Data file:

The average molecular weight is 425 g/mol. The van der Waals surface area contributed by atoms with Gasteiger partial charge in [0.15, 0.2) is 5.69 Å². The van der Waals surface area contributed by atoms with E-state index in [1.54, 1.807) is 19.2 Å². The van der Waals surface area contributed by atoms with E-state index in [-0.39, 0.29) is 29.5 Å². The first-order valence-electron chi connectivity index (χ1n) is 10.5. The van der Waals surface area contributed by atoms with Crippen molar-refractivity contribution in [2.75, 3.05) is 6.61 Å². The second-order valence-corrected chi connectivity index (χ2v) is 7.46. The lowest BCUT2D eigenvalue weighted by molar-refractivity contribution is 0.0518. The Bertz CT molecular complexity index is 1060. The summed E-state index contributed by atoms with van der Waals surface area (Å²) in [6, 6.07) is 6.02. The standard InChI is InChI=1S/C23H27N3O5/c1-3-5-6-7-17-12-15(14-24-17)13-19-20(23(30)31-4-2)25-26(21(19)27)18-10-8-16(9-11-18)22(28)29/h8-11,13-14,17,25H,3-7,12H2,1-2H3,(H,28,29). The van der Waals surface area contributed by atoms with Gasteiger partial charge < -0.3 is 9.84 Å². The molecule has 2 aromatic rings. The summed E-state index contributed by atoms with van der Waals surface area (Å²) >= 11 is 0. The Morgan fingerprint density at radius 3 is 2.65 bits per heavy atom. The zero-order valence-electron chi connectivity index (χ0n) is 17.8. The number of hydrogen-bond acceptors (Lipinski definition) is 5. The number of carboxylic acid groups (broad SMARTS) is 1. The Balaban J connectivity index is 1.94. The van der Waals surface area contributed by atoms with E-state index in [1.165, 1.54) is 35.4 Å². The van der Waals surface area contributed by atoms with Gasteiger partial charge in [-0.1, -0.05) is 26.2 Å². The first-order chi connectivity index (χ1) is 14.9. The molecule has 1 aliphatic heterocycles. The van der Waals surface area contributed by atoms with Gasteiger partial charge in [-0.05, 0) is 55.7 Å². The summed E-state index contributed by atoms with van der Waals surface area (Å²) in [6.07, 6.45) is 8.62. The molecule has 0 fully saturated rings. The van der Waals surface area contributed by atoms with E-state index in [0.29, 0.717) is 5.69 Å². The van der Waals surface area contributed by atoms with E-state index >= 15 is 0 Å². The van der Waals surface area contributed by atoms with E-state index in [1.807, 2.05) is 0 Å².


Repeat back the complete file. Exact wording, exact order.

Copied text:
The average molecular weight is 425 g/mol. The van der Waals surface area contributed by atoms with Gasteiger partial charge in [0.15, 0.2) is 5.69 Å². The van der Waals surface area contributed by atoms with E-state index in [1.54, 1.807) is 19.2 Å². The van der Waals surface area contributed by atoms with E-state index in [-0.39, 0.29) is 29.5 Å². The first-order valence-electron chi connectivity index (χ1n) is 10.5. The van der Waals surface area contributed by atoms with Crippen molar-refractivity contribution in [2.75, 3.05) is 6.61 Å². The second-order valence-corrected chi connectivity index (χ2v) is 7.46. The lowest BCUT2D eigenvalue weighted by molar-refractivity contribution is 0.0518. The Bertz CT molecular complexity index is 1060. The summed E-state index contributed by atoms with van der Waals surface area (Å²) in [6, 6.07) is 6.02. The standard InChI is InChI=1S/C23H27N3O5/c1-3-5-6-7-17-12-15(14-24-17)13-19-20(23(30)31-4-2)25-26(21(19)27)18-10-8-16(9-11-18)22(28)29/h8-11,13-14,17,25H,3-7,12H2,1-2H3,(H,28,29). The van der Waals surface area contributed by atoms with Gasteiger partial charge < -0.3 is 9.84 Å². The molecule has 2 aromatic rings. The summed E-state index contributed by atoms with van der Waals surface area (Å²) >= 11 is 0. The Morgan fingerprint density at radius 3 is 2.65 bits per heavy atom. The zero-order valence-electron chi connectivity index (χ0n) is 17.8. The number of hydrogen-bond acceptors (Lipinski definition) is 5. The number of carboxylic acid groups (broad SMARTS) is 1. The Balaban J connectivity index is 1.94. The van der Waals surface area contributed by atoms with E-state index in [1.165, 1.54) is 35.4 Å². The van der Waals surface area contributed by atoms with Gasteiger partial charge in [-0.1, -0.05) is 26.2 Å². The first-order chi connectivity index (χ1) is 14.9. The molecule has 1 aliphatic heterocycles. The van der Waals surface area contributed by atoms with Gasteiger partial charge in [-0.05, 0) is 55.7 Å². The summed E-state index contributed by atoms with van der Waals surface area (Å²) in [6.07, 6.45) is 8.62. The molecule has 0 fully saturated rings. The van der Waals surface area contributed by atoms with E-state index in [0.29, 0.717) is 5.69 Å². The van der Waals surface area contributed by atoms with E-state index >= 15 is 0 Å². The van der Waals surface area contributed by atoms with E-state index in [1.807, 2.05) is 0 Å².